As maternal health specialists accelerate efforts towards Millennium Development Goal 5, which calls for a 75% reduction in maternal mortality by 2015, global attention is focusing on how to best improve service accountability to target communities. One approach that is receiving greater attention for improving policy implementation is social accountability. Social accountability is the pressure brought to bear when ordinary citizens are mobilized to voice their concerns and become publically engaged in efforts to ensure the government and other powerful groups are fulfilling their obligations to the people they serve. Social accountability approaches are increasingly being used in health campaigns to leverage the power of communities to assert their rights to access quality health care.
In recent years, the Indian government has stepped up efforts to address maternal mortality through the development of new government programs to improve community and maternal health such as the Janani Suraksha Yojana program and the Accredited Social Health Activist program. These efforts are aimed at serving the maternal health needs of poor women. While components of these programs have been successfully deployed, universal implementation has been spotty, and efforts to scale-up programs and ensure quality of care are proving challenging. As a result, maternal mortality remains high in certain parts of India.
Rabin Martin Vice President Susan Papp explored these issues in Improving Maternal Health through Social Accountability: A Case Study from Orissa, India, which was published in the peer-reviewed journal Global Public Health. The qualitative case study was conducted on behalf of the London School of Economics and Political Science to explore how the White Ribbon Alliance for Safe Motherhood, India (WRA-India) is employing social accountability approaches to improve the delivery of maternal health services in Orissa, India. The study examines how WRA-India is engaging with local women, key intermediary groups, health providers and elected representatives via public hearings in Orissa to: 1) generate demand for better maternal health services; 2) leverage intermediaries to add power to the demands of poor and marginalized women; and 3) sensitize leaders and health providers to women’s needs. The study evaluates the impact of social accountability efforts thus far and identifies ways in which activities can be enhanced in the future.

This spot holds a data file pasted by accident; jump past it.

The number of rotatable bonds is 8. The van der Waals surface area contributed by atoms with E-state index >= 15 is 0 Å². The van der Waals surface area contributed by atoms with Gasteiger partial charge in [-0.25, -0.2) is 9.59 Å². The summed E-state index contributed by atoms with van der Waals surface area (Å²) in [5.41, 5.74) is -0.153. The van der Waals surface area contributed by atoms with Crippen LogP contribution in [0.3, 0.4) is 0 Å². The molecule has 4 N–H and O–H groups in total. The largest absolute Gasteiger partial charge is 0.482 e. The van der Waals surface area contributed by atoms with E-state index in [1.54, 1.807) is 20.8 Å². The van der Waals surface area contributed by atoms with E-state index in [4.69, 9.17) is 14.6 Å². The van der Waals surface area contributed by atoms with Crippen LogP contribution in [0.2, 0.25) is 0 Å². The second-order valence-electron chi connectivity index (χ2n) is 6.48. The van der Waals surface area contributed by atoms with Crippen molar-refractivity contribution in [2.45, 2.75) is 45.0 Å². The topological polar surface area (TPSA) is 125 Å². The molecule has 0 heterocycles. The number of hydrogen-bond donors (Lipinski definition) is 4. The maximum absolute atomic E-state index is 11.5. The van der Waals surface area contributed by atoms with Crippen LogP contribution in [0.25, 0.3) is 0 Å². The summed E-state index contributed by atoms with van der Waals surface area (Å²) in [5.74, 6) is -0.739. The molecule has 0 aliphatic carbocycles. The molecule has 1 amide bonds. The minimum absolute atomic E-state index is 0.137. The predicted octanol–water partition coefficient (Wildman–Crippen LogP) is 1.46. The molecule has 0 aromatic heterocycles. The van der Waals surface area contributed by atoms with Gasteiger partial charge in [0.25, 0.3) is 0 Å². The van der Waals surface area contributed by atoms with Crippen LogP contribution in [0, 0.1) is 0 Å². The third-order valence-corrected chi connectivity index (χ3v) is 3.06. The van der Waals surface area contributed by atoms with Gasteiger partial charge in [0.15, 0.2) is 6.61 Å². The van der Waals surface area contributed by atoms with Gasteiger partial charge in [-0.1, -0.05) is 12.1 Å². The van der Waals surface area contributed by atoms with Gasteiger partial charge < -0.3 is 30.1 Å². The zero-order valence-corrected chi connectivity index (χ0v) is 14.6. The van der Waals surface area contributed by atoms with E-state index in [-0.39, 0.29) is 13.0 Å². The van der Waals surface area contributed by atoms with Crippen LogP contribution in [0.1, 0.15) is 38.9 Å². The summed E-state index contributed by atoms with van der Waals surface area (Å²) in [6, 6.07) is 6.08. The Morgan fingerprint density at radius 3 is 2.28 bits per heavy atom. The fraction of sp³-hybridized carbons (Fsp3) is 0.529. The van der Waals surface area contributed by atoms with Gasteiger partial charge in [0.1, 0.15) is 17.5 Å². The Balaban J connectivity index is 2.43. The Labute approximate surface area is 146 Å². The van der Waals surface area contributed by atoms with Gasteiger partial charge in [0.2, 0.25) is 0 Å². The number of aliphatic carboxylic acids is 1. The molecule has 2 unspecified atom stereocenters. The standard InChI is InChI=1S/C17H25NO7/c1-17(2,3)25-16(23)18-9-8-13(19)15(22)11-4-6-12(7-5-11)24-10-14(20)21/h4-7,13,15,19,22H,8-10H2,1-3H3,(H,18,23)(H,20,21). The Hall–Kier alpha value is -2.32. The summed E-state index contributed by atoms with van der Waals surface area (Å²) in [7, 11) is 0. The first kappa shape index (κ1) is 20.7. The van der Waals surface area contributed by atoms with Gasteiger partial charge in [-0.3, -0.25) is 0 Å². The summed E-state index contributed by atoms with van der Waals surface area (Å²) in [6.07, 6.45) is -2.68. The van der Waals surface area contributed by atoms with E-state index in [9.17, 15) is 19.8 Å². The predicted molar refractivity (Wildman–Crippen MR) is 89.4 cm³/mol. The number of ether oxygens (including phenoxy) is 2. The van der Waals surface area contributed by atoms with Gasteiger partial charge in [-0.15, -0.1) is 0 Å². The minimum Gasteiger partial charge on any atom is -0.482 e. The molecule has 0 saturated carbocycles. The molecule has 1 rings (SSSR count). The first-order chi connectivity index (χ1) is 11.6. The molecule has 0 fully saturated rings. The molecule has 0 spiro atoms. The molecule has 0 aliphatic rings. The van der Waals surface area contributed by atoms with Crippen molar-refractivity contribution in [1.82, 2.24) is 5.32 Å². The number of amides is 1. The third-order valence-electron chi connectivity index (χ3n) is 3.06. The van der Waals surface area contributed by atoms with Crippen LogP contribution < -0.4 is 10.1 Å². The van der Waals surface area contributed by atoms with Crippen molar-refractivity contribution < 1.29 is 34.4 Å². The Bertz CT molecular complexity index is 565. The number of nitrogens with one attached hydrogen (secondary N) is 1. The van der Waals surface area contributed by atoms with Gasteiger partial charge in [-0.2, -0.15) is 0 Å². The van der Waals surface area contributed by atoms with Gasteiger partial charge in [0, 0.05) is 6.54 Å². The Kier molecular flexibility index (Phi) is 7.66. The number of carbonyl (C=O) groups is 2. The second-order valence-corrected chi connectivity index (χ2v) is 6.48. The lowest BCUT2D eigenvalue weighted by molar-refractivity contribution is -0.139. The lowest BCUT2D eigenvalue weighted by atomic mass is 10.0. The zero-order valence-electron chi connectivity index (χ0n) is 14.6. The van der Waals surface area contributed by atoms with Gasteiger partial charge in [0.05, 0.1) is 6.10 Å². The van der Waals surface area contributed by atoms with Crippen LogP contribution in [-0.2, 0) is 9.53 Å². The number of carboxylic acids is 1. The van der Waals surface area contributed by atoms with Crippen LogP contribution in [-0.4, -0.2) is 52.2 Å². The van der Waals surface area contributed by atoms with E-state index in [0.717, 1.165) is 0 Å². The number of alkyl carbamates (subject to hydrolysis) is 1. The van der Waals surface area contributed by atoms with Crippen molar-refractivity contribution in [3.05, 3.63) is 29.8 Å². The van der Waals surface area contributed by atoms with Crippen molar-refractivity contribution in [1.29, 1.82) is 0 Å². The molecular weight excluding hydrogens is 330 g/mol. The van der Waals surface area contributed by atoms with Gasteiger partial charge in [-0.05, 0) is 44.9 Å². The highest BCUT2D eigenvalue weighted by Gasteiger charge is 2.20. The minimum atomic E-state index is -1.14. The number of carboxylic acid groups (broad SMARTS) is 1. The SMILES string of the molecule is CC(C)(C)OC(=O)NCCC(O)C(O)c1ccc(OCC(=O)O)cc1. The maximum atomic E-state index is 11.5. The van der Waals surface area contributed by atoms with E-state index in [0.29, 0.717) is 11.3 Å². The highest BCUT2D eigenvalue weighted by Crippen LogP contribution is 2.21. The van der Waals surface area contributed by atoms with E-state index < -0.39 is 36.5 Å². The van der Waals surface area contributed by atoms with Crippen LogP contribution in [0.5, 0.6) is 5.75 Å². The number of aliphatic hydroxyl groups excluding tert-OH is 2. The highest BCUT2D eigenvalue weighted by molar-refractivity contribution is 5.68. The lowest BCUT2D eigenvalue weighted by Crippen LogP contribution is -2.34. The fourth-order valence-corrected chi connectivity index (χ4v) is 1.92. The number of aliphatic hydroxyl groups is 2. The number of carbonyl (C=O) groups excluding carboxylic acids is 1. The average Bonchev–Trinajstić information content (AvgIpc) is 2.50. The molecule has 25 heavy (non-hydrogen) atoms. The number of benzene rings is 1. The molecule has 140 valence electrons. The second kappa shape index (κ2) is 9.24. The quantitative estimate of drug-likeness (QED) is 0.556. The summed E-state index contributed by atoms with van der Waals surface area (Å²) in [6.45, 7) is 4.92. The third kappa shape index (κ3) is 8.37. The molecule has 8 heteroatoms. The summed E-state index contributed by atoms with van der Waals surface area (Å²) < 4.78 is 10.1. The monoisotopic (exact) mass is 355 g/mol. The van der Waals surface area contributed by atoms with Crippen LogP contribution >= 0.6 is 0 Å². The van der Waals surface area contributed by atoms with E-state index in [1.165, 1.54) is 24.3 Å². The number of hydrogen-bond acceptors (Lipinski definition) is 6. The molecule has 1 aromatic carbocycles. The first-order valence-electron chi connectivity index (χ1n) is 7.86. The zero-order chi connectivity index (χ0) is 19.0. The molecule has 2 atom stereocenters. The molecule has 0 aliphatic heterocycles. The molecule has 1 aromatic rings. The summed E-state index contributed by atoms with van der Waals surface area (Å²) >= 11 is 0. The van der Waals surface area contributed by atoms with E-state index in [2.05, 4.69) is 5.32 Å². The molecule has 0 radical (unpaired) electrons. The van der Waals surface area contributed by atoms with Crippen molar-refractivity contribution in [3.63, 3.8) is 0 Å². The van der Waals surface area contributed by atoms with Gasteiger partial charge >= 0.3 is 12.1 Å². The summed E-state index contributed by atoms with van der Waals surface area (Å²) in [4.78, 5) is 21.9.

Reprints of the article will be available to Rabin Martin clients and partners in mid May. To request a copy, please contact Tina Flores.